@helpfulsnowman. I'd say you got the gist. People could generate a group that has some common ground, like knitting sculpture or mind travel or whatever, and they gel together into a little community inside LR that personalizes their experience and allows some bonding and mutual support, most particularly in the Writer's Workshop, hopefully to amp up response time and number of critiques, and supporting one's fellow, leads to a higher wattage workshop ...that would be the hope anyway. People get discouraged right now, waiting for reviews, and one review is not enough feedback to be really supportive of someone's work. Plus reviews from people you've gotten to know a little render balance and trust and higher reciprocity in the workshop. You don't want to let your fellows down, so you make a bigger effort to reciprocate.

helpfulsnowman's picture
Community Manager
helpfulsnowman from Colorado is reading But What If We're Wrong? by Chuck Klosterman August 31, 2016 - 5:09pm

Okay, here's what I learned:

This was discussed at some point, but the idea never made it through. The reason being, there was concern that it would cause the formation of highly clique-ish groups run by evil overlords ("evil overlords" weren't the exact words used, but you get the gist), and regulating these types of groups would be really difficult if and when things went south.

That said, the higher-ups aren't totally against the idea either. 

So, if you all had some suggestions that address those issues, I'm happy to bring it back to the folks in charge. I'd say the main issues at play are:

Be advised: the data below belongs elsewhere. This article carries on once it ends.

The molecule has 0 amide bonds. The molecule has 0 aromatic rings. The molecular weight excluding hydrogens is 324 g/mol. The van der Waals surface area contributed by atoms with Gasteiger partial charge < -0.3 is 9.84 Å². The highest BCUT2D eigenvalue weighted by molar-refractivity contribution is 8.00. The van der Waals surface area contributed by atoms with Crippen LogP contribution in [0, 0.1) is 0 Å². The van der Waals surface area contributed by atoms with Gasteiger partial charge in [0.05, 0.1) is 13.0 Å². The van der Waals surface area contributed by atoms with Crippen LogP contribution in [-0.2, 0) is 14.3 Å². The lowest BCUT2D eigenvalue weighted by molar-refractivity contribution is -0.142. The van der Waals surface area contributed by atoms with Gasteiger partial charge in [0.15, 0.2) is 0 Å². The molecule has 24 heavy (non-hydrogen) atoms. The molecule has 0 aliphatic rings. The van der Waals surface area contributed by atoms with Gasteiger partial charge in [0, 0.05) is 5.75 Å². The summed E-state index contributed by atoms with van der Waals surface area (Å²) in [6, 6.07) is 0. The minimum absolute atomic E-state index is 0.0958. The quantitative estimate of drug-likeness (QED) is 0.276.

1. Exclusivity/cliqueishness. I think the root problem to be addressed with this is that it's hard to grow the community if the work and crituques of members are appearing in small groups as opposed to larger groups. Nobody new who joins gets to see the thoughtful critiques and work of other members.

2. How are the groups structured so no one gets a big head or rules with an iron fist?

3. How do we create something that fulfills your goals but also works for the larger, broader internet? I know none of you would take over a group and be a jerk bully, for example, but how do we create a group structure that works for everyone?

I do think there are solutions, however. For example, if it were me, I might suggest that groups can be created, but they only last for a limited time. So if I make, I don't know, the Battered Bastards of Bukowski Group, we go for a few weeks, and then we're disbanded. Sort of like the way the classes work. Maybe in that framework, we limit the group creator's powers and they are not allowed to post their stuff during the period in which they lead a group. That way, the group head can't bully people into anything, and there's good incentive to pass leadership around a little bit. 

But I'm really interested in hearing solutions you all have. If this is something you want, then let's come up with some ideas and see if we can't make it happen!

smithreynolds's picture
smithreynolds from Spokane, WA USA is reading The writing on the wall. August 31, 2016 - 7:55pm

Wow! Who am I? Certainly not a responsible adult who can choose what kind of group I want to participate in. I hate to say it but this response is a little condescending.  The result is stifling. And, furthermore the insinuations are just a titch paranoid....don't you think.  I'm smiling as I say this, because I am really quite surprised at the fear of peaceful assembly....This is astonishing.  Probably because it is superimposed over the audio of Donald Trump's speech on immigration and his promise of "extreme vetting." playing on my tv in the living room. Time to turn it off. In what manner would we need to be regulated?  Maybe a great wall along the southern border. Come on you guys. For the love of macaroni, wil you lighten up? I hear OZ talking behind the curtain.

I do appreciate the attention to the kind of community I want to write in. At least you answered me. So with that I bid you a good evening.  I've got me some thinkin' to do. Are you sure this is a Writier's site? With regard gsr.